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Akeredolu & Anor v. Mimiko & Ors. (2013) – SC

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➥ CASE SUMMARY OF:
Akeredolu & Anor v. Mimiko & Ors. (2013) – SC

by “PipAr” Branham-Paul C. Chima.

➥ COURT:
Supreme Court – SC. 352/2013

➥ JUDGEMENT DELIVERED ON:
Thursday, August 29, 2013

➥ AREA(S) OF LAW
Injection of votes.
Election petition.

➥ PRINCIPLES OF LAW
⦿ IMPORTANCE OF AUTHENTIC REGISTER OF VOTERS
Again, let me pause here to observe that the importance of an authentic Register of voters for an open and transparent election process cannot be underestimated. Not only that the candidate who intends to contest in a particular election is required to be a registered voter as per the Register of voters, also a person who is minded to cast his vote in an election must be a Registered Voter as per the register of voters to be enabled to cast his vote in an election. — C.M. Chukwuma-Eneh, JSC.

⦿ MEANING OF NON-COMPLIANCE WITH REGARDS TO ELECTION
Construing the word “non-compliance” in both provisions with regard to an election has created a situation where an election has been conducted in a manner not in accordance with the provisions of the Act and/or the guidelines prescribed therefrom. — C.M. Chukwuma-Eneh, JSC.

⦿ WHERE CIVIL AND CRIMINAL INGREDIENTS ARE INTERTWINED IN AN ELECTION PETITION
I take the line of thought of the respondents in that it is not enough to allege, non-compliance with the Electoral Act, the Petitioner now Appellant ought to establish by concrete evidence not only the non-compliance but that it was substantial to vitiate the election. Nothing other than that would suffice. Also the petitioner cannot run away from his responsibility on the burden of proof and on-whom it lies. In the present circumstances, the allegations are civil in character as well as criminal and so intertwined or interwoven as to make severance of one genre from the other which is impossible. Therefore the standard of proof must be of the higher standard which is beyond reasonable doubt. It is when the petitioner has discharged the onus on this that the burden can shift to the respondents to see how far he can go to impugn such a rock solid evidence put forward by the appellant. That is the prescription of law in practice and there is no running away from it See Awofowo v Shaman (1979) 1 ALL NLR 120 at 126: Buhari v Obasanjo (2005) 13 NWLR (Pt. 941). — M. Peter-Odili, JSC.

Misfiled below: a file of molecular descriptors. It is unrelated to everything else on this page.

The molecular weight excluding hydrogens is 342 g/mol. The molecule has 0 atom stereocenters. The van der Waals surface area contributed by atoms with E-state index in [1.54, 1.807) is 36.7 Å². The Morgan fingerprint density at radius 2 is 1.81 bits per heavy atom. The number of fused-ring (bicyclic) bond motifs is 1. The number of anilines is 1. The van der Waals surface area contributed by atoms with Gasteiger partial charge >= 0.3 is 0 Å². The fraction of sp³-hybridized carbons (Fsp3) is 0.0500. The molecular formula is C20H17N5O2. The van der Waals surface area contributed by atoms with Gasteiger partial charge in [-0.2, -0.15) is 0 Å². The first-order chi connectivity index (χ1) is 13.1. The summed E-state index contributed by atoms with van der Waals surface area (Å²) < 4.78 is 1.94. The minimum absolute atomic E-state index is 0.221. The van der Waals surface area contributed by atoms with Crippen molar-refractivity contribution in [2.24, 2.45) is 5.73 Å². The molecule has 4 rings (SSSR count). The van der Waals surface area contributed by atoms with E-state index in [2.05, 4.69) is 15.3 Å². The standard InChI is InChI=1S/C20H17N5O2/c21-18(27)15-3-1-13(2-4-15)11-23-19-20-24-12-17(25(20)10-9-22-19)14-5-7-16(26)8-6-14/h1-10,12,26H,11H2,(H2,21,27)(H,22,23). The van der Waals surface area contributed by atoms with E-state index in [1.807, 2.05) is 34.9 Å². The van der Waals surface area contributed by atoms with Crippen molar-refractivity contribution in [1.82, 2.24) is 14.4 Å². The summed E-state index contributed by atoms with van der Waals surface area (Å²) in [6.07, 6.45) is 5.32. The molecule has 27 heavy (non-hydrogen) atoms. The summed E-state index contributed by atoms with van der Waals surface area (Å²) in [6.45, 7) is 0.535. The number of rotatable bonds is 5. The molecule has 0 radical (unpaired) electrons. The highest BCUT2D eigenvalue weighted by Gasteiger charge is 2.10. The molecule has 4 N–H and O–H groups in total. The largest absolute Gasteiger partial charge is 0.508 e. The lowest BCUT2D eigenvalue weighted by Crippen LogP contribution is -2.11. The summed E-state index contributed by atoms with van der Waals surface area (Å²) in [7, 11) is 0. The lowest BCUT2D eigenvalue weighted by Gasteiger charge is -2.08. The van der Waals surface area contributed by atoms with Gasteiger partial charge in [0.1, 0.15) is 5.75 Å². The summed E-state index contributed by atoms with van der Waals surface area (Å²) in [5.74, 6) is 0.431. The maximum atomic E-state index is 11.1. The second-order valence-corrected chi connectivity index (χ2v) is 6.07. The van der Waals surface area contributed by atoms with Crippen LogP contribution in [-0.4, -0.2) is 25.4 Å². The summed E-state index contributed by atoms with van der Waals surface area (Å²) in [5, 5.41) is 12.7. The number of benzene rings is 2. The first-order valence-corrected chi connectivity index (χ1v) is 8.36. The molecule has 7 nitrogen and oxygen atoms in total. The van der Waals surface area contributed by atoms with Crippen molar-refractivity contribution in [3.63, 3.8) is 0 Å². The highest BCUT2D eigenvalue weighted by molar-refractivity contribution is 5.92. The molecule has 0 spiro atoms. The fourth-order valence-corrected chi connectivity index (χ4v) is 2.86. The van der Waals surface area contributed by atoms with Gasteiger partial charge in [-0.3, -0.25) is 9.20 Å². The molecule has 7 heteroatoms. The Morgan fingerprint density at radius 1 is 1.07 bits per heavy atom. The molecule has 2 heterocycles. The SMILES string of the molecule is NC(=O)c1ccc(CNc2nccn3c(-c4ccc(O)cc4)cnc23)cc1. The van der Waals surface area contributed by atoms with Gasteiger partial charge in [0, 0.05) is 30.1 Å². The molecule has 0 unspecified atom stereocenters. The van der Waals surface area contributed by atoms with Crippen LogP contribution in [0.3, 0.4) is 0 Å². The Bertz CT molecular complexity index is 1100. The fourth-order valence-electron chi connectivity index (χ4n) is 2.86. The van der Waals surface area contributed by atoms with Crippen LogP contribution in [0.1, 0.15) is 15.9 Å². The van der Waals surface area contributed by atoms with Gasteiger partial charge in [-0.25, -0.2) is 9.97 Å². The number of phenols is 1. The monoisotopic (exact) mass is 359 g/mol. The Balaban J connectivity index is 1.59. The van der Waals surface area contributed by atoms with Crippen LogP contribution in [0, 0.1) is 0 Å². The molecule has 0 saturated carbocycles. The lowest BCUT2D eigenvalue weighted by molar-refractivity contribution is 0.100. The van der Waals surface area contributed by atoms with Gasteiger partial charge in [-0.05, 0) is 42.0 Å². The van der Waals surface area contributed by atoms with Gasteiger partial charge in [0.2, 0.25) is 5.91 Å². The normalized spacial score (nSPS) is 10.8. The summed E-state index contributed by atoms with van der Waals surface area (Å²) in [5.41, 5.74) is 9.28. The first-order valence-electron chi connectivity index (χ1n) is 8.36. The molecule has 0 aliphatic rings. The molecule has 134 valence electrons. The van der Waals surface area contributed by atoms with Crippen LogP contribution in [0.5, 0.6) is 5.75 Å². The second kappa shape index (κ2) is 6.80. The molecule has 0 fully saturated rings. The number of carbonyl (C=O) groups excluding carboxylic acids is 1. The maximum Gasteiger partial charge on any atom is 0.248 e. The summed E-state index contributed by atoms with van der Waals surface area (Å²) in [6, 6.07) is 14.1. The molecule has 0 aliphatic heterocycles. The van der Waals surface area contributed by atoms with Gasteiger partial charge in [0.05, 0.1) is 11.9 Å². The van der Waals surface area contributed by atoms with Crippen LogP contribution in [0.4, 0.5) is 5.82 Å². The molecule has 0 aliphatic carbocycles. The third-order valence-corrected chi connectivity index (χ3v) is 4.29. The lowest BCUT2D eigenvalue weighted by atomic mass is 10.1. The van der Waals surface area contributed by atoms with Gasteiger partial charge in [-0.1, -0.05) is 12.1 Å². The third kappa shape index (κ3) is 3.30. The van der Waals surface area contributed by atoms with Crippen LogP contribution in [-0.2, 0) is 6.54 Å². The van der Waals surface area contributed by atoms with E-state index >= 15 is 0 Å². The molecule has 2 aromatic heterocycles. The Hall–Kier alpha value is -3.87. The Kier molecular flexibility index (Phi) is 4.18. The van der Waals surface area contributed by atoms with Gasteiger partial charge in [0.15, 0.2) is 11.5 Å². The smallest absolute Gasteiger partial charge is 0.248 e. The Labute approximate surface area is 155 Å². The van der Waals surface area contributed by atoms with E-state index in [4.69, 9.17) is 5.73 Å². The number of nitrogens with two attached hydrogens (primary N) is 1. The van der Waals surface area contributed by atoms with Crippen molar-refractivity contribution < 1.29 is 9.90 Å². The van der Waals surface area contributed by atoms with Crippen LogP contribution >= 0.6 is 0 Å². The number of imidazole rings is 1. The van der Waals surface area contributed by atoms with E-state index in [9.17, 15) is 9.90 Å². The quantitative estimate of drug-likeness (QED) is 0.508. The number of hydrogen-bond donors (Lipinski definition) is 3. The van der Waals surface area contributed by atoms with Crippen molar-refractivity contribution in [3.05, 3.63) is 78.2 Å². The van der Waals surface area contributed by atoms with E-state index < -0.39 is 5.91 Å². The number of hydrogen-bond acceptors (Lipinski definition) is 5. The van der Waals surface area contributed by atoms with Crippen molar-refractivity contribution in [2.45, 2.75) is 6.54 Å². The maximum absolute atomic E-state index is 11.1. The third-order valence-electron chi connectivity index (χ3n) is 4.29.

⦿ TO PROVE NON-COMPLIANCE MUST ALSO SHOW THAT NON-COMPLIANCE AFFECTED THE RESULTS OF THE ELECTION
It is basic that for a petition to succeed on non-compliance with the provision of the Electoral Act the petitioner must prove not only that there was non-compliance with the provisions of the Act, but also that the non-compliance substantially affected the result of the election. See: Section 139 of the Electoral Act 2010, as amended. Put in other words, the petitioner has to prove:- (1) That there was non-compliance. (2) That the non-compliance substantially affected the result of the election. The above have been variously pronounced in the cases of Buhari v. INEC (2008) 19 NWLR (Pt. 1120) 246 at 435; Buhari v. Obasanjo (2005) 13 NWLR (Pt. 941) 1 at 80; Akinfosile v. Ijose (1960) SCNLR 447; Awolowo v. Shagari (1979) 6-9 SC 51; CPC v. INEC & Ors. (2011) 12 SCNJ 644 at 710. — J.A. Fabiyi, JSC.

Available:  Alhaji Rasaki Abiola Ekunola V. Central Bank Of Nigeria & Anor. (2013) 15 NWLR (Pt. 1377) 224

⦿ DEFECTIVE VOTERS REGISTER USED FOR AN ELECTION
Whereas the process of compiling a Voters Register is a pre-election matter, the use to which an alleged fundamentally defective Voters Register so compiled is put to in an election which may substantially affect the result of the said election is clearly an issue of non-compliance with the provisions of the Electoral Act, which constitutes a ground for challenging an election in a petition under section 138(l)(b) of the Electoral Act, 2010, as amended. — W.S.N. Onnoghen, JSC.

⦿ IF NO PERVERSITY IS SHOWN, FINDINGS OF FACT WILL NOT BE DISTURBED